Excluding an early question that provoked a barrage of attacks against People’s Party Leader Maxime Bernier, Monday night’s leaders debate featured few questions about immigration — and none about refugees, specifically.
This left some migration experts feeling surprised and disappointed that immigration issues — which have been the source of heated political exchanges in Canada over the past two years — didn’t play more prominently in the debate.
“There was no substance on immigration policy, on Canada’s refugee policy, on Canada’s role in the world on these issues,” said Queen’s University law professor Sharry Aiken.
“I was disappointed that there wasn’t much there.”
Aiken says that the section of the debate dedicated to “polarization, human rights and immigration” focused almost entirely on Quebec’s contentious Bill 21, the religious symbols ban that bars religious head coverings in some sections of the public service, and that immigration issues were overshadowed by the discussion about discrimination.
Aiken believes discussing Bill 21 is very important, but she thinks debate moderators could have been better at focusing their questions on specific issues, such as the recent challenges faced by Canada’s asylum system.
The standout moment for Aiken on immigration was Bernier’s claim that Canada takes in more immigrants than any other western nation.
Aiken says this claim is untrue. Citing a recent report from the World Economic Forum, she says Australia has a higher ratio of immigrants — 28 per cent of its population compared to Canada at 21 per cent.
She also questions Bernier’s math about letting in more economic immigrants. Bernier has claimed Canada should reduce immigration levels to 150,000 a year, while at the same time taking in more economic immigrants.
But in 2017, Canada accepted roughly 159,000 economic immigrants, she said. If Bernier’s immigration policy was implemented, Canada would actually see an overall reduction in economic immigration.
Meanwhile, Sean Rehaag, director of York University’s Centre for Refugee Studies, was also surprised by the fact that “a debate where immigration was expected to play a major role” had so few questions about immigration.
He noted that neither the influx of irregular border crossings that began in April 2017 nor the Safe Third Country Agreement between Canada and the United States figured prominently in the debate.
This is also one of the issues where the parties have distinct policy options when it comes to how Canada should handle its asylum system.
No ‘political capital’ to be gained on immigration
Others were less surprised that immigration wasn’t a bigger topic for party leaders.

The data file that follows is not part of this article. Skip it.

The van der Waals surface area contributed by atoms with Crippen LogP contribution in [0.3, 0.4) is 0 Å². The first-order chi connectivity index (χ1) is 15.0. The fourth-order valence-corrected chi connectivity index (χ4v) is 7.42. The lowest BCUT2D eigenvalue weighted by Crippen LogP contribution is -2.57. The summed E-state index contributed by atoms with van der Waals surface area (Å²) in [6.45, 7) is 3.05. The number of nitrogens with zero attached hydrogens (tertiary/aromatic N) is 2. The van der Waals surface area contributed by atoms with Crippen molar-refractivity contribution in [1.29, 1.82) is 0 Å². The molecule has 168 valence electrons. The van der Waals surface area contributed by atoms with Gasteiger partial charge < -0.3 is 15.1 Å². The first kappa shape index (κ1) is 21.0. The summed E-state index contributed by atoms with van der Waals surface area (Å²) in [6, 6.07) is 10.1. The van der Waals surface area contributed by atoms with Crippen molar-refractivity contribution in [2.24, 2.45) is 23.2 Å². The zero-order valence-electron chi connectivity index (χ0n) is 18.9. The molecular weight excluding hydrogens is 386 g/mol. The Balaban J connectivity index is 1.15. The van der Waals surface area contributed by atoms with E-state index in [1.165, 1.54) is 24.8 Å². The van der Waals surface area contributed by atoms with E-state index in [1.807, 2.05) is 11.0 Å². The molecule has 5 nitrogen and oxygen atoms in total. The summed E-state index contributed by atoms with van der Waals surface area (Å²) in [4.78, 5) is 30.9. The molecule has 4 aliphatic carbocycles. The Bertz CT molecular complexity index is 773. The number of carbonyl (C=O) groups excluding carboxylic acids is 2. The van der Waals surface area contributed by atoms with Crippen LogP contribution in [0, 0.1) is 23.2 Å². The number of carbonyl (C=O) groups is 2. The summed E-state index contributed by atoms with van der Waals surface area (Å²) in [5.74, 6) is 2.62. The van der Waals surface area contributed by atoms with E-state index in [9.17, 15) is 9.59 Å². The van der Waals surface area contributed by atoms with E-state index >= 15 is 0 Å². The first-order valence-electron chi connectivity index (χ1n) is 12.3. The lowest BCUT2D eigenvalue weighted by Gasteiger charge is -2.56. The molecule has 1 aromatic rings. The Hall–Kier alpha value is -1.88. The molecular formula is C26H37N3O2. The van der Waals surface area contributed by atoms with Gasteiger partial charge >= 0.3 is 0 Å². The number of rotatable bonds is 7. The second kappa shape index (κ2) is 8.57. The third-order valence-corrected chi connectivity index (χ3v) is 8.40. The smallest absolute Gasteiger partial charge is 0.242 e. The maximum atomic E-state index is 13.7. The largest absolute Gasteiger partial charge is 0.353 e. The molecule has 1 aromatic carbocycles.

Richard Kurland, a Vancouver-based immigration lawyer, thinks the lack of attention on immigration means political parties have decided that no “political capital” can be gained from this issue.
“It was a good move on the part of all the parties not to go there,” Kurland said.
Craig Damian Smith, director of the Global Migration Lab at the Munk School of Global Affairs and Public Policy in Toronto, agrees that it was wise for the leaders not to focus on immigration, particularly the divisive issues around refugee resettlement and how to handle irregular migration at unofficial ports of entry.
Like Kurland, Smith thinks the party leaders have realized that immigration isn’t an issue where voters can be won or lost.
This doesn’t mean immigration isn’t important, Smith said. It just means that when it comes time to vote on Oct. 21, he believes most Canadians will be focused on issues like health care, education and the economy.
Smith also pointed out what he saw as a significant moment in the debate — that is, when Conservative Leader Andrew Scheer lashed out at Bernier for his past comments about immigrants, saying Bernier had changed from someone who used to believe in an immigration system that was fair, orderly and compassionate to someone who bases his policies on the number of likes and retweets he gets on social media from the “darkest parts of Twitter.”
According to Smith, this “well-rehearsed” line shows that the Conservatives now realize Canadians, on average, support the country’s current approach to immigration.
Smith still thinks that who wins the election could have big consequences on the future of immigration in Canada — especially for refugees — but in Monday’s debate, at least, it looked like everyone other than Bernier agreed immigration is important to Canada’s future.
“Even when they had the section on polarization, human rights and immigration, they all took that opportunity to steer it towards other issues, either to attack one another or to bolster their own position on other issues,” he said.